Mothers’ Day

The bond of motherhood is the strongest thing in the universe, stronger than a hypernova. It follows then that the pain when that bond is broken is unquantifiable.

I have been motherless for more years than I was mothered.

I have been a mother for more years than I was a daughter.

I was going to say I lost my mum when I was seventeen, but I didn’t lose her, she died. It was as horrible as you are imaging, and then a bit worse. She was 37 years and one week old, we had just returned from a holiday to Spain and she had a 1980s suntan that only she and her beautiful olive skin could achieve. She was glowing with health when she collapsed on the bathroom floor in front of me that Saturday morning. My dad was washing the car outside when I ran out to get him, the bucket was still in the middle of the road when the ambulance came. By the time she got to the hospital there wasn’t much they could do, she had suffered a massive brain haemorrhage. She died in the early hours of the Monday morning, the 15th August 1988, assumption day. A date that is forever emblazoned in my mind.

My life up until that point had been really normal, unremarkable. I had a happy childhood with a brother and a mum and dad. I was studying for my A levels and planning to go to university. We lived in a gorgeous house, had two cars, holidayed abroad every year. Life was good. On that August Monday morning my life changed for ever. I’m not going to waste time telling you how my dad behaved in the days and months following her death, he doesn’t deserve it, but from that point I was on my own, looking after my little brother I had to grow up fast. I realise now that as part of my survival mode I locked my mum and childhood away in a box and I really don’t go there very often at all.

That doesn’t mean that it didn’t hurt though, I ploughed because that’s all I could do. I chose to survive. Mother’s Day, her Birthday, and the anniversary of her death still stung and they still do thirty years later.

She left a hole I needed to fill. I needed to reform that maternal bond. I’ve written a previous blog ( https://hardcastletowers.wordpress.com/page/2/) talking about my struggle to become a mum. I miscarried six babies. This period of my life shaped me like no other. It deepened the hole inside me. When I was told I’d never have children of my own it felt like my world had ended, it really was rock bottom. A pain like that never goes away, instead you grow around it, it is always there deep inside just as it should be. It’s a pain I’ll never forget.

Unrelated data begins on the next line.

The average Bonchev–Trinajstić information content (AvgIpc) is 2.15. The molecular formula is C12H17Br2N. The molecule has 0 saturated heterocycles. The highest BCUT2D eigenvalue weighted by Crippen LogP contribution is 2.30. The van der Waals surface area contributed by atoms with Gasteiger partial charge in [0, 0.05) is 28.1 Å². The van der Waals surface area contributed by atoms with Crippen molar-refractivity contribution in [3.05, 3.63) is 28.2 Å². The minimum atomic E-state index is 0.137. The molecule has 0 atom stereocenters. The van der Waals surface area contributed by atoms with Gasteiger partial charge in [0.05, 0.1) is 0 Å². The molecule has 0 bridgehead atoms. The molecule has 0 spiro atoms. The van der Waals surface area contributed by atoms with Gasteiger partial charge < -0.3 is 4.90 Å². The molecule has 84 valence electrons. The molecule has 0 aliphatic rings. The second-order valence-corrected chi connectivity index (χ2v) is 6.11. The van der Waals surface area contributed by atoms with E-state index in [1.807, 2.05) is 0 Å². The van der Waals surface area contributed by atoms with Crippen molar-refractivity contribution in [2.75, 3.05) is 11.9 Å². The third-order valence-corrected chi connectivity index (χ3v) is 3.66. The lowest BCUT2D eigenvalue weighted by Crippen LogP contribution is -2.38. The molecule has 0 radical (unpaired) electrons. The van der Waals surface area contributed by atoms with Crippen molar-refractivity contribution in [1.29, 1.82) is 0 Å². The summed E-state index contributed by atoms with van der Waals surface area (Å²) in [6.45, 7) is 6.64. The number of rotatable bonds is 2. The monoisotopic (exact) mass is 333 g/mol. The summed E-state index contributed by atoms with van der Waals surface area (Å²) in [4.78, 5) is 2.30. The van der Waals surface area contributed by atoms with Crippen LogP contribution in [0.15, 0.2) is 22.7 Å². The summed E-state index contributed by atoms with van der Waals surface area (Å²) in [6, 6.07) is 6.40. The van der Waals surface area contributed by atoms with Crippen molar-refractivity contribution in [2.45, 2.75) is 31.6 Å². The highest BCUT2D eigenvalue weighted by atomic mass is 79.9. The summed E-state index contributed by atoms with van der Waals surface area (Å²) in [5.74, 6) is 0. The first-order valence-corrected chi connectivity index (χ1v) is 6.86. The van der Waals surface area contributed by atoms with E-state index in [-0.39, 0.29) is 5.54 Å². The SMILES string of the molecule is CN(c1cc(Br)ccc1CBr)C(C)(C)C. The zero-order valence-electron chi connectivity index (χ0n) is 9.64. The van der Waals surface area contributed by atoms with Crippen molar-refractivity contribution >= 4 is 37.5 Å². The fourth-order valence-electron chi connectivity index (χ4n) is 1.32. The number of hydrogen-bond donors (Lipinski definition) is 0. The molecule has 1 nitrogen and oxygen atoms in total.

Mother’s Day during this time was incredibly hard I was motherless AND childless.

I’m lucky though. I have a happy ending, I won the game, I had the two most wonderful daughters and I honestly count my blessings every single day. I’m a mum, a role I have poured my heart and soul into for twenty years.

I still find Mother’s Day incredibly hard, I have such complicated feelings about it. I invariably end up in a shitty mood and having a cry. I can’t help it.

I suppose I just wanted to say to anyone else out there who dreads it that I get it too. I’m a foster mum; I have another young person living here who has a complicated relationship with her mum. My brother and his wife lost their son at four weeks old. I was involved in a web chat this week were I spoke to other people with equally sad stories. I want to remember all those people who don’t have a mum, who don’t like their mums, who can’t be a mum, who can’t be with their mum, who’ve lost children.

I salute you all.

Happy Others day to you.

2 thoughts on “Mothers’ Day

  1. Thank you for writing this. It was incredibly brave of you. I can’t pretend I understand because I have been relatively lucky; I have two wonderful children and motherhood came fairly easily to me. I feel I lost my mother too young; she was 54, but at least I was in my 30s by then. However, I still feel jealous when I see other women out shopping with their mothers, and I get annoyed when friends complain about not being able to enjoy mothers’ day because they have to look after their own mothers. I would love for my mother to still be here. It makes me sad that my daughter doesn’t remember her and she never got to meet my son.

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